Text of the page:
Antiquity Vol 83 Issue 320 June 2009
The plain of Kazerun and Tall-e Jidun
Kazerun county and city are located to the west of Fars province, with Mamasani and Behbehan to the north, Shiraz to the east and north-east, Firuzabad to the south-east and parts of Borazjan and Bushehr counties to the west and south-west (Figure 1). The terrain is mountainous: Kazerun is surrounded by high mountains running north-west to south-east, as is the case for other regions in the province of Fars (Mozafarian 1995: 65).
The mound at Jidun (Tall-e Jidun) is one of the most important mounds in Kazerun. It lies 1km from the causeway linking Kazerun to Naserabad, 500m from the village of Naserabad. Its coordinates are: E 51° 39' 56" and N 29° 35' 28"; altitude is 100m above sea level. The mound is 280m long, 270m wide and 15m high (Figure 2). The surface of the mound is ploughed annually and used to grow wheat. The causeway towards Naserabad crosses the northern part of the mound, and pottery was revealed as a result of this damage.
Systematic survey and material recovered
First a contour map of the mound was prepared at a scale of 1/1000. The surface of the mound was divided into squares measuring 10×10m and subjected to random sampling. The western side of the grid was conventionally assigned numbers (with number 1 southernmost) and the southern side was assigned letters (with letter A the westernmost) (Figure 3).
Out of a total of 255 pottery fragments collected, 56 sherds (24 per cent) were identified as belonging to the Elamite period, 65 (29 per cent) to the Achaemenid period, 63 (27 percent) to the Parthian period and 47 (20 per cent) to the Sasanian period (Figure 4). Diagnostic sherds are described in Table 1. Overall, finds occurred in greater densities in the northern part of the mound (Figure 5).
The Elamite period
The distribution of the Elamite pottery shows that it is concentrated in the central and southern part of the mound (red on Figure 6). The greatest number of sherds of this period came from square O18 (seven sherds). The Middle Elamite pottery (Figure 7) is comparable to that recovered at Susa (Gasche 1973: Plate 4.17) and Malyan (Nickerson 1983: Figure 48b). Four pottery sherds of the Late Elamite period are similar to examples found at Tall-e Nurabad (Potts & Roustaei 2006: Figure 3.130 TNP.2336), Susa (Gasche 1973: Plate 4.17) and Choghazanbil (Ghirshman 1966-70: Plate XGV.1058).
The Achaemenid period
The pottery attributed to the Achaemenid period is prevalent in the central and southern part of the mound (blue on Figure 6). The largest number of sherds of this period came from square G10 (eight sherds). The Achaemenid pottery (Figure 8) is comparable to that of Pasargad (Stronach 1978: Plate 117.20 & 119.24), Persepolis (Schmidt 1957: Plate 73.7), Tepe Suruvan (Atarashi & Horiuchi 1963: Plate XVII.1), Tall-e Nurabad (Potts & Roustaei 2006: Figure 3.134.TNP.214) and Dasht-e Nurabad.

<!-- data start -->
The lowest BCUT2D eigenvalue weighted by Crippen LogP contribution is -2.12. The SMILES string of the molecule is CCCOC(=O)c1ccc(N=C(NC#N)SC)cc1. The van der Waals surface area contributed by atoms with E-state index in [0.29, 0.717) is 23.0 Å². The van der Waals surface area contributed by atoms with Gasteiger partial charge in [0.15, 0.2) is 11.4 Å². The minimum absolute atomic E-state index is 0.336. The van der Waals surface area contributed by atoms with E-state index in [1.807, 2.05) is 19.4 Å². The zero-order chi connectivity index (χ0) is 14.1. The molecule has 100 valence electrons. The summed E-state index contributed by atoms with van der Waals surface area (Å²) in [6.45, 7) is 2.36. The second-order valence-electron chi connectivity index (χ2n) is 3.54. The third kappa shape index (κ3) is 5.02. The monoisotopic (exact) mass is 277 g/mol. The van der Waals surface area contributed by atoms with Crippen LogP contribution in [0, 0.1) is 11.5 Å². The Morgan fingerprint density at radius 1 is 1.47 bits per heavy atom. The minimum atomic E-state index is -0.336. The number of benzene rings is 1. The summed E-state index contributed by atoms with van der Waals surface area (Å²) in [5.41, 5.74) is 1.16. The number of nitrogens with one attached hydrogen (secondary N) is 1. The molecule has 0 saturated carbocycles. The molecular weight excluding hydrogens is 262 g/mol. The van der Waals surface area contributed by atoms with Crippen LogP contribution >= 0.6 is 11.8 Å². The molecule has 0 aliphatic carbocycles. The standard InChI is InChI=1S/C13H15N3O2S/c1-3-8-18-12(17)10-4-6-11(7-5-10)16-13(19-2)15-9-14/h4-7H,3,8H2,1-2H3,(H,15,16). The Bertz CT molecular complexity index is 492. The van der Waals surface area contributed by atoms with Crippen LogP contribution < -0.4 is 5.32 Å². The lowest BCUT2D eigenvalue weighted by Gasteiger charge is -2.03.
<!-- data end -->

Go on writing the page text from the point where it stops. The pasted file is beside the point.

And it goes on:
The Parthian period
Parthian pottery was mainly found in the northern, western and central parts of the mound (black on Figure 6). Most of the sherds from this period came from square N13 (eight sherds). Pottery finds of this period (Figure 9) are comparable to those from Ghale Yazdgerd (Keall & Keall 1981: Figure 19.22), Ghale Zahak (Kleiss 1973: Abb. 22.8 & 14) and Bisotun (Kleiss 1970: Abb. 25.17).
The Sasanian period
There are few pottery finds attributed to the Sasanian period, loosely distributed in the northern and central parts of the mound (black on Figure 6). Pottery from this period (Figure10) is comparable to examples from Dasht-e Nurabad (Potts & Roustaei 2006: Figure 6.28.MSP.533) and Ghasre Abu Nasr (Whitcomb 1985: Figure 57.U).
From the ceramic recovered in the systematic surface survey, it appears that occupation over a number of periods occurred in the central and northern parts of the mound. A comparison of Tall-e Jidun with other sites in the provinces of Fars and Khuzestan and in the northwest would suggest that the site was occupied continuously from the Middle Elamite period (second millennium BC) to the Sasanian period. The distribution of the pottery would further suggest that the greatest extent of occupation was in the Achaemenid period.
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